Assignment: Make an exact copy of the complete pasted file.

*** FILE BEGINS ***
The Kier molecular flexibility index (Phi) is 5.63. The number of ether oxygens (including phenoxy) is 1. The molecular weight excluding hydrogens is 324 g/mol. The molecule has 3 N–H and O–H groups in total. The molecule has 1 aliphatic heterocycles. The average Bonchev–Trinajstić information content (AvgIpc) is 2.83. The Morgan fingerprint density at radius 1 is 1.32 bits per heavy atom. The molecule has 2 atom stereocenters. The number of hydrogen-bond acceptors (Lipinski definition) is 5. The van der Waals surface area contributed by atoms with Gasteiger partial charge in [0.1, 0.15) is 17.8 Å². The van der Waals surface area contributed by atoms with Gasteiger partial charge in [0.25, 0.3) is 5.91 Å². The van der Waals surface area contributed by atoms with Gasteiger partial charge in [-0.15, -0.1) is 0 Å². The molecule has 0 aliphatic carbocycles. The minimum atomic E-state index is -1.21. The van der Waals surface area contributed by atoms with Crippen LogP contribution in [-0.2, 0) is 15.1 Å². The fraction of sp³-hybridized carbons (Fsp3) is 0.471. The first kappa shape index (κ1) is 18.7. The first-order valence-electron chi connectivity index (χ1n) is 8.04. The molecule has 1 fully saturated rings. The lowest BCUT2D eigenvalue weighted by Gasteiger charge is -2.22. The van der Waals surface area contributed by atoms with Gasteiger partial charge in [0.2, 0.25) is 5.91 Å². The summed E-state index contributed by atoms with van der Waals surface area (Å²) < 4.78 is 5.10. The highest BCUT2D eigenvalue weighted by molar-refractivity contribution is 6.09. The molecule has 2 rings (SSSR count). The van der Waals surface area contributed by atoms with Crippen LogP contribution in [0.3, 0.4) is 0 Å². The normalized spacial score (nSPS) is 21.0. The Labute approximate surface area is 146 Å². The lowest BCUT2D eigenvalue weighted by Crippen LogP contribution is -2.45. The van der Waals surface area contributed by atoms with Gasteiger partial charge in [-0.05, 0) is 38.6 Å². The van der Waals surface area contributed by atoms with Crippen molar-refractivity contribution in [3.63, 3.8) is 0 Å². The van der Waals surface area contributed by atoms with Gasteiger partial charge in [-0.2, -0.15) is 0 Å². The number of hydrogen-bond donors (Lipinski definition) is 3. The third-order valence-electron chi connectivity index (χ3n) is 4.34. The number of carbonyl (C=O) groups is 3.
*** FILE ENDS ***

The Kier molecular flexibility index (Phi) is 5.63. The number of ether oxygens (including phenoxy) is 1. The molecular weight excluding hydrogens is 324 g/mol. The molecule has 3 N–H and O–H groups in total. The molecule has 1 aliphatic heterocycles. The average Bonchev–Trinajstić information content (AvgIpc) is 2.83. The Morgan fingerprint density at radius 1 is 1.32 bits per heavy atom. The molecule has 2 atom stereocenters. The number of hydrogen-bond acceptors (Lipinski definition) is 5. The van der Waals surface area contributed by atoms with Gasteiger partial charge in [0.1, 0.15) is 17.8 Å². The van der Waals surface area contributed by atoms with Gasteiger partial charge in [0.25, 0.3) is 5.91 Å². The van der Waals surface area contributed by atoms with Gasteiger partial charge in [-0.15, -0.1) is 0 Å². The molecule has 0 aliphatic carbocycles. The minimum atomic E-state index is -1.21. The van der Waals surface area contributed by atoms with Crippen LogP contribution in [-0.2, 0) is 15.1 Å². The fraction of sp³-hybridized carbons (Fsp3) is 0.471. The first kappa shape index (κ1) is 18.7. The first-order valence-electron chi connectivity index (χ1n) is 8.04. The molecule has 1 fully saturated rings. The lowest BCUT2D eigenvalue weighted by Gasteiger charge is -2.22. The van der Waals surface area contributed by atoms with Gasteiger partial charge in [0.2, 0.25) is 5.91 Å². The summed E-state index contributed by atoms with van der Waals surface area (Å²) < 4.78 is 5.10. The highest BCUT2D eigenvalue weighted by molar-refractivity contribution is 6.09. The molecule has 2 rings (SSSR count). The van der Waals surface area contributed by atoms with Crippen LogP contribution in [0.3, 0.4) is 0 Å². The normalized spacial score (nSPS) is 21.0. The Labute approximate surface area is 146 Å². The lowest BCUT2D eigenvalue weighted by Crippen LogP contribution is -2.45. The van der Waals surface area contributed by atoms with Gasteiger partial charge in [-0.05, 0) is 38.6 Å². The van der Waals surface area contributed by atoms with Crippen molar-refractivity contribution in [3.63, 3.8) is 0 Å². The van der Waals surface area contributed by atoms with Gasteiger partial charge in [-0.2, -0.15) is 0 Å². The number of hydrogen-bond donors (Lipinski definition) is 3. The third-order valence-electron chi connectivity index (χ3n) is 4.34. The number of carbonyl (C=O) groups is 3.